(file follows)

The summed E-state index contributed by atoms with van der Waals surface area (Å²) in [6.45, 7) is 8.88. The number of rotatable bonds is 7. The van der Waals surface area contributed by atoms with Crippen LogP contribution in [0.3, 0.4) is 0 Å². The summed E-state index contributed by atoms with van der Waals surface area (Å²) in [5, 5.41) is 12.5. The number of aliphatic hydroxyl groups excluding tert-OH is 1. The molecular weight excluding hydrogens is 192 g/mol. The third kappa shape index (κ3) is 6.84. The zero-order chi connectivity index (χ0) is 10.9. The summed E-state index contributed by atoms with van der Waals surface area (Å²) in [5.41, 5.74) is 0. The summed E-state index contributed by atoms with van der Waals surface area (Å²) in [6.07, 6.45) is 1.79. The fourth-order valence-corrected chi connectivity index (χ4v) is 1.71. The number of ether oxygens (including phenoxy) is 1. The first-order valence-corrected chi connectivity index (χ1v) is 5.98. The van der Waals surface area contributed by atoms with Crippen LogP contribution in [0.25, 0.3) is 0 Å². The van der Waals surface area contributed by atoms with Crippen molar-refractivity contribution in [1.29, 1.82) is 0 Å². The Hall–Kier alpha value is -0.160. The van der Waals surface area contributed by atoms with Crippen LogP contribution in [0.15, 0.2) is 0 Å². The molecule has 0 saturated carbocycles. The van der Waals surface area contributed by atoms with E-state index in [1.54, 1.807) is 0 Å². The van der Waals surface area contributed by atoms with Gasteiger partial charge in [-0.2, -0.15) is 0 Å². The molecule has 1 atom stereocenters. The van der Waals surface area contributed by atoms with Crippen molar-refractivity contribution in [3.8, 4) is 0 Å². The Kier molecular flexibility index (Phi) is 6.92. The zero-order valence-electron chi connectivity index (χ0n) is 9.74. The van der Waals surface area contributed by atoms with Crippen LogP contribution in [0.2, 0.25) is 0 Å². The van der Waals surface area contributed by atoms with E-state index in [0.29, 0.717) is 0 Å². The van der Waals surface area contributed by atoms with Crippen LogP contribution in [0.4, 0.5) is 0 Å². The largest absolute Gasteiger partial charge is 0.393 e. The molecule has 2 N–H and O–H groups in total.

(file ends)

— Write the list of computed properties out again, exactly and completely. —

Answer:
The summed E-state index contributed by atoms with van der Waals surface area (Å²) in [6.45, 7) is 8.88. The number of rotatable bonds is 7. The van der Waals surface area contributed by atoms with Crippen LogP contribution in [0.3, 0.4) is 0 Å². The summed E-state index contributed by atoms with van der Waals surface area (Å²) in [5, 5.41) is 12.5. The number of aliphatic hydroxyl groups excluding tert-OH is 1. The molecular weight excluding hydrogens is 192 g/mol. The third kappa shape index (κ3) is 6.84. The zero-order chi connectivity index (χ0) is 10.9. The summed E-state index contributed by atoms with van der Waals surface area (Å²) in [5.41, 5.74) is 0. The summed E-state index contributed by atoms with van der Waals surface area (Å²) in [6.07, 6.45) is 1.79. The fourth-order valence-corrected chi connectivity index (χ4v) is 1.71. The number of ether oxygens (including phenoxy) is 1. The first-order valence-corrected chi connectivity index (χ1v) is 5.98. The van der Waals surface area contributed by atoms with Crippen LogP contribution in [0.25, 0.3) is 0 Å². The van der Waals surface area contributed by atoms with Crippen molar-refractivity contribution in [1.29, 1.82) is 0 Å². The Hall–Kier alpha value is -0.160. The van der Waals surface area contributed by atoms with Crippen LogP contribution in [0.15, 0.2) is 0 Å². The molecule has 0 saturated carbocycles. The van der Waals surface area contributed by atoms with E-state index in [1.54, 1.807) is 0 Å². The van der Waals surface area contributed by atoms with Gasteiger partial charge in [-0.2, -0.15) is 0 Å². The molecule has 1 atom stereocenters. The van der Waals surface area contributed by atoms with Crippen molar-refractivity contribution in [3.8, 4) is 0 Å². The Kier molecular flexibility index (Phi) is 6.92. The zero-order valence-electron chi connectivity index (χ0n) is 9.74. The van der Waals surface area contributed by atoms with Crippen LogP contribution in [0.2, 0.25) is 0 Å². The van der Waals surface area contributed by atoms with E-state index in [0.29, 0.717) is 0 Å². The van der Waals surface area contributed by atoms with Crippen LogP contribution in [0.4, 0.5) is 0 Å². The largest absolute Gasteiger partial charge is 0.393 e. The molecule has 2 N–H and O–H groups in total.